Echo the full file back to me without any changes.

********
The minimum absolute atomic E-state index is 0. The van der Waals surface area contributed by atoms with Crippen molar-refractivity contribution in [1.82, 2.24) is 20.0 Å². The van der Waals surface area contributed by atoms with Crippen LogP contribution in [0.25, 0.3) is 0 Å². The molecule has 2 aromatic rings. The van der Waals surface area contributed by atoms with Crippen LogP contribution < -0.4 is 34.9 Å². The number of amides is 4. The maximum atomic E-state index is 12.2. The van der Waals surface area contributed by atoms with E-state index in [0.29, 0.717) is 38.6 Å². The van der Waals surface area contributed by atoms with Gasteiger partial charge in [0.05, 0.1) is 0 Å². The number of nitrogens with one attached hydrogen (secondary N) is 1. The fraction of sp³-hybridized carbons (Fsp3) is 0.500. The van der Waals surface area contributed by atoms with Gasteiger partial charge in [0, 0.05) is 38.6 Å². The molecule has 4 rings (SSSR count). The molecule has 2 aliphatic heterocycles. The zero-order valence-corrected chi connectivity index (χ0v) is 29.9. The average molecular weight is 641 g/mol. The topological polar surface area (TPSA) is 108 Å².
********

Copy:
The minimum absolute atomic E-state index is 0. The van der Waals surface area contributed by atoms with Crippen molar-refractivity contribution in [1.82, 2.24) is 20.0 Å². The van der Waals surface area contributed by atoms with Crippen LogP contribution in [0.25, 0.3) is 0 Å². The molecule has 2 aromatic rings. The van der Waals surface area contributed by atoms with Crippen LogP contribution < -0.4 is 34.9 Å². The number of amides is 4. The maximum atomic E-state index is 12.2. The van der Waals surface area contributed by atoms with E-state index in [0.29, 0.717) is 38.6 Å². The van der Waals surface area contributed by atoms with Gasteiger partial charge in [0.05, 0.1) is 0 Å². The number of nitrogens with one attached hydrogen (secondary N) is 1. The fraction of sp³-hybridized carbons (Fsp3) is 0.500. The van der Waals surface area contributed by atoms with Gasteiger partial charge in [0, 0.05) is 38.6 Å². The molecule has 4 rings (SSSR count). The molecule has 2 aliphatic heterocycles. The zero-order valence-corrected chi connectivity index (χ0v) is 29.9. The average molecular weight is 641 g/mol. The topological polar surface area (TPSA) is 108 Å².